Nonfiction > Henry Craik, ed. > English Prose > Vol. II. Sixteenth Century to the Restoration
Henry Craik, ed.  English Prose.  1916.
Vol. II. Sixteenth Century to the Restoration
Critical Introduction by George Saintsbury
Sir Thomas Browne (1605–1682)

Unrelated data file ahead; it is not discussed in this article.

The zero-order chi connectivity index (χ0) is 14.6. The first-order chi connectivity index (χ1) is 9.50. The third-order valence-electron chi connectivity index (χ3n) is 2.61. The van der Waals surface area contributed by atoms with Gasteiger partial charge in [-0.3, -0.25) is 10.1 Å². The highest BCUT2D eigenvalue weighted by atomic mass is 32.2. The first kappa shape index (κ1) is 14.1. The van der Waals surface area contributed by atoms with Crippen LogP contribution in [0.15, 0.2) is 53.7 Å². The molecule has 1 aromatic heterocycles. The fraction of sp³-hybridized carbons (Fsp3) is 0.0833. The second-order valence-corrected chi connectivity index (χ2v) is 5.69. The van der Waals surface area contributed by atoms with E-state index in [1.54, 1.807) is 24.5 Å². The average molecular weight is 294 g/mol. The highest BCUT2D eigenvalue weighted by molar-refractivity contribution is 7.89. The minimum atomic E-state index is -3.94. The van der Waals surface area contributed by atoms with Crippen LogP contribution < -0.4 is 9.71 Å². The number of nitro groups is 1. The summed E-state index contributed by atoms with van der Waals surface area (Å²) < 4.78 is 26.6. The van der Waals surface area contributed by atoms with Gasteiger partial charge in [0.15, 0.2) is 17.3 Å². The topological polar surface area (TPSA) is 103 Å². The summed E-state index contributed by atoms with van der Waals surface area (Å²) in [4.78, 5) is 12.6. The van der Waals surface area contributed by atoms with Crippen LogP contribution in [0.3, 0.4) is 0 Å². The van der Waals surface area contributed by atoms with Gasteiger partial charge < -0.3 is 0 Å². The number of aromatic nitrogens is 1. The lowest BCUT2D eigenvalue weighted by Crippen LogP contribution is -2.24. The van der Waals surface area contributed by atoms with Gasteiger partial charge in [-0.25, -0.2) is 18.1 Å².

[Thomas Browne, who was knighted by Charles the Second in the year 1671, was born at London in or near Cheapside, on the 19th October 1605, his father being a mercer, bat of a good Cheshire family; his mother, Ann Garraway of Sussex. The father died early, and the mother married again, her second husband, Sir Thomas Dutton, being probably identical with a soldier of a quick temper who killed his colonel, Sir Hatton Cheeke, in a duel. He seems, however, to have been a friendly stepfather, and can have had nothing to do with the inroad said to have been made on the child’s fortune by a dishonest guardian. Nor are there any signs of straitened means in any part of Browne’s career. He became a scholar of Winchester in 1616, and matriculated at Broadgate Hall, Oxford (which during his residence became Pembroke College) seven years later. The date of his B.A. degree was 1626, of his M.A. 1629, and about four years later he took the further degree of Doctor of Medicine at Leyden. He is said to have practised earlier in Oxfordshire, to have spent some time in Ireland, and then to have travelled a good deal on the Continent. After returning, and perhaps after some professional stay both in London and in Yorkshire, he settled in 1636 at Norwich, which was his home for the remainder of his life. In 1641 he married a Norfolk lady, Dorothy Mileham, who brought him into relations with some of the best families of the county. He was incorporated as M.D. of his own University in 1637; became Fellow of the College of Physicians in 1665; was knighted, as above mentioned, and died of a colic on his birthday in the year 1682. His domestic relations, of which we have some memorials in letters, etc., appear to have been uniformly happy, and his entire life was spent quietly in the practice of his profession, and the study of the sciences appertaining to it. His first literary appearance was made with the Religio Medici, written, as it would appear, about his thirtieth year, but not published till seven years later (1642), and then, by his own account, surreptitiously. A controversy, for which there is no room here, followed. The Pseudodoxia Epidemica, or Vulgar Errors, his longest and most popular work appeared in 1646; and he published the Hydriotaphia or Urn Burial, and the Garden of Cyrus in 1658. Nothing more was printed in his lifetime, but additions were subsequently made, the most important of which was the Christian Morals, not published till 1716. The standard edition of Browne, a most excellent one, is that of Simon Wilkin, first published in four volumes in 1835, and since included in three volumes of Bohn’s Library. Two editions of separate works are sufficiently important to be mentioned, that of Christian Morals (1756), with a Life certainly and notes probably (certainly to me) by Dr. Johnson, and that of the same book with the Religio Medici, and a Letter to a Friend, by Dr. Greenhill, 1881, notable for the extraordinary minuteness of the pains taken with the text and vocabulary.]  1